Alban Maginness: There has never been better time to remember contribution the Herzog family made to Belfast
Blue plaque should be restored to the former Israeli president's home as a matter of urgency, says Alban Maginness
Last week saw the visit to Belfast of Isaac Herzog, the recently retired leader of the Israeli Labour Party in the Knesset. It was a low-key visit to the city, in which his father, President Chaim Herzog, was born and briefly lived as a child in Cliftonpark Avenue, just off the Cliftonville Road. The house is still standing and used to have a blue plaque honouring Chaim Herzog and his distinguished family.
In 1919, Isaac's grandfather, Rabbi Isaac Herzog, left Belfast, where he was Rabbi, and moved to Dublin and became the Chief Rabbi of Ireland from 1921 until 1936.
Rabbi Isaac Herzog was a fascinating religious and political figure. He was a prolific writer and religious scholar and studied in London and at the Sorbonne in Paris.
During his tenure in office as Chief Rabbi of Ireland, he actively supported the struggle for Irish independence from Britain and was nicknamed the "Sinn Fein Rabbi".
He was so taken with the Irish struggle that he learned to speak Irish himself and became a good friend of Eamon De Valera.
Without doubt, the Irish struggle for independence strengthened him to work for the creation of a Jewish homeland in Palestine.
In 1936, Isaac Herzog became Chief Rabbi of the Ashkenazi Jews in British-ruled Palestine. He later became Chief Rabbi in the new state of Israel.
Isaac's son, Chaim, fought as a young man in the Jewish underground army for the establishment of a Jewish state in 1948. Prior to that, he fought for the British Army in the Second World War and witnessed the liberation of Belsen concentration camp.
A number of years later, after a successful legal career, he entered Israeli politics and eventually served as ambassador to the United Nations and President of Israel for two terms of office.
He was urbane and moderate in his views and was anxious to end the conflict between Israelis and Palestinians and bring about a peaceful settlement to the conflict in the Middle East.
Isaac Herzog's visit to Belfast was rich with association, both political and religious. He met with the highly respected local Jewish community, which, although it is small, nonetheless retains a vibrant presence in the life of the city.
At that meeting, in the synagogue, he warmly addressed the community and emphasised the historic links between Belfast and his family.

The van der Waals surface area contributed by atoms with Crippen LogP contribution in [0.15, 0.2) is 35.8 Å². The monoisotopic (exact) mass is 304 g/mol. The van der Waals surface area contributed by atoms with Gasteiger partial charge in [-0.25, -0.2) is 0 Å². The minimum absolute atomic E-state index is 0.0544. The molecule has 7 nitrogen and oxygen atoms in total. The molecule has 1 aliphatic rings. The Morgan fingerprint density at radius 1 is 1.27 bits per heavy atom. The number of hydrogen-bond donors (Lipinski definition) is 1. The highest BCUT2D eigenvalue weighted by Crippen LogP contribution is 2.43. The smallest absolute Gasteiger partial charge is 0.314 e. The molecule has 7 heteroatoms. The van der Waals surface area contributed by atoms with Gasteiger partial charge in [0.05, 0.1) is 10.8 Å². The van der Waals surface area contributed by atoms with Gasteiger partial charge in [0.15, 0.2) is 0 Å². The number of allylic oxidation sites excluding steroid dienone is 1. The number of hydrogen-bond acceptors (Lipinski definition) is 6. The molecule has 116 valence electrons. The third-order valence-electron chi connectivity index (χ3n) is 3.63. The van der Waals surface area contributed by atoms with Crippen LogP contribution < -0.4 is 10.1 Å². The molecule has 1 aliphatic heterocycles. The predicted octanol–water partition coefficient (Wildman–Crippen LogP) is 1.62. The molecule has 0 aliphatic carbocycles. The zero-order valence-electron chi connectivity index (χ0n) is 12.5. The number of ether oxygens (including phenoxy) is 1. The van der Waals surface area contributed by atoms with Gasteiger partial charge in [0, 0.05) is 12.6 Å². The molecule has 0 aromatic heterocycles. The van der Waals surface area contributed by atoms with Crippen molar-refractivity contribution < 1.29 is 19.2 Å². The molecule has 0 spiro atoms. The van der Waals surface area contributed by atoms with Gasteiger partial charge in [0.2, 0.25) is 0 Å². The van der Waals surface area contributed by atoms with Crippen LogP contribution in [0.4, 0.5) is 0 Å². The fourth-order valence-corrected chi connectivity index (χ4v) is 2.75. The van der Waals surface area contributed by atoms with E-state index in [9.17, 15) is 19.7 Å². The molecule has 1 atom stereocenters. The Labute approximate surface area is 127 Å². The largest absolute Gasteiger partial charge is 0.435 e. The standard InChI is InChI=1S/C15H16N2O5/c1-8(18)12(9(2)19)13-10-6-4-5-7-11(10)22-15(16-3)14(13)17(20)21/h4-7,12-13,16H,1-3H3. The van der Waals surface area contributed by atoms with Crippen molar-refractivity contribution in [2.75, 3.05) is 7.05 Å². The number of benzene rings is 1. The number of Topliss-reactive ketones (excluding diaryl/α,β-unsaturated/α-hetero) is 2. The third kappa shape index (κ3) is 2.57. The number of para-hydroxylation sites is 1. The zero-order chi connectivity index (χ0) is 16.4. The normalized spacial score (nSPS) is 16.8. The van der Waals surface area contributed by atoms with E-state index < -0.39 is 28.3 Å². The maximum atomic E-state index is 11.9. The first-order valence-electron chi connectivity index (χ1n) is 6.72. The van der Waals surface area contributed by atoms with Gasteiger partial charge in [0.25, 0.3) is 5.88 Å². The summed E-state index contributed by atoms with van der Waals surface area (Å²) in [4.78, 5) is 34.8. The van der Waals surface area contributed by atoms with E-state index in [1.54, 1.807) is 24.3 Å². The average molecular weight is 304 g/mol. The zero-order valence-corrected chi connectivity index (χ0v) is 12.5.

His confident and good-humoured manner was an indication of his skill as a leading political figure in the maelstrom of Israeli politics.
Having left politics, Isaac has taken up the chairmanship of the Jewish Agency, a worldwide organisation looking after Jews across the globe.
He has assumed this new and influential position despite the direct opposition of Israel's hawkish Prime Minister, Benjamin Netanyahu.
The pity is that Herzog's valuable contribution to politics has ended at a time when politics in Israel continues to take an unmistakable swing to the hard-Right under Netanyahu.
At a time when we need moderation in politics throughout the world, particularly in the Middle East, Netanyahu deliberately pursues policies that clearly frustrate the realisation of a two-state solution between Israelis and Palestinians.
The settlement of this hostility between two Semitic peoples sharing a small expanse of disputed land would undoubtedly help to bring political stability to all of the Middle East.
The Palestinian-Israeli conflict has been central to instability in the Middle East and the failure to settle this issue has dogged that region for seven long decades.
There is a familiarity about this historic problem that reminds us of our own divisions.
Some of this is parodied here by the absurd display of competing Israeli and Palestinian flags in our streets, but we should rise above being partisan in this complex struggle and assist both sides to achieve peace.
That, however, does not mean that we shouldn't be critical of either side, who have acted appallingly at times.
Here in Northern Ireland, post the Good Friday Agreement, we have successfully concluded a peace process that has been difficult, painstaking and imperfect.
But, as Isaac Herzog himself admitted: "We could only yearn to get to a Good Friday Agreement."
Our peace is something of great value to the world and, in particular, to the suffering people of Palestine and Israel.
Therefore, we should happily share our collective political experience in peace-building with both sides in this historic conflict.
It is disappointing to note that the blue plaque on the Herzog house in Cliftonpark Avenue has not yet been restored, having been damaged and then taken down during disturbances at the time of the Gaza conflict in 2014.
Surely, it is now an appropriate time for the Herzog family to be recognised for their contribution in the past by restoring the blue plaque?
Let us hope that happens in the very near future.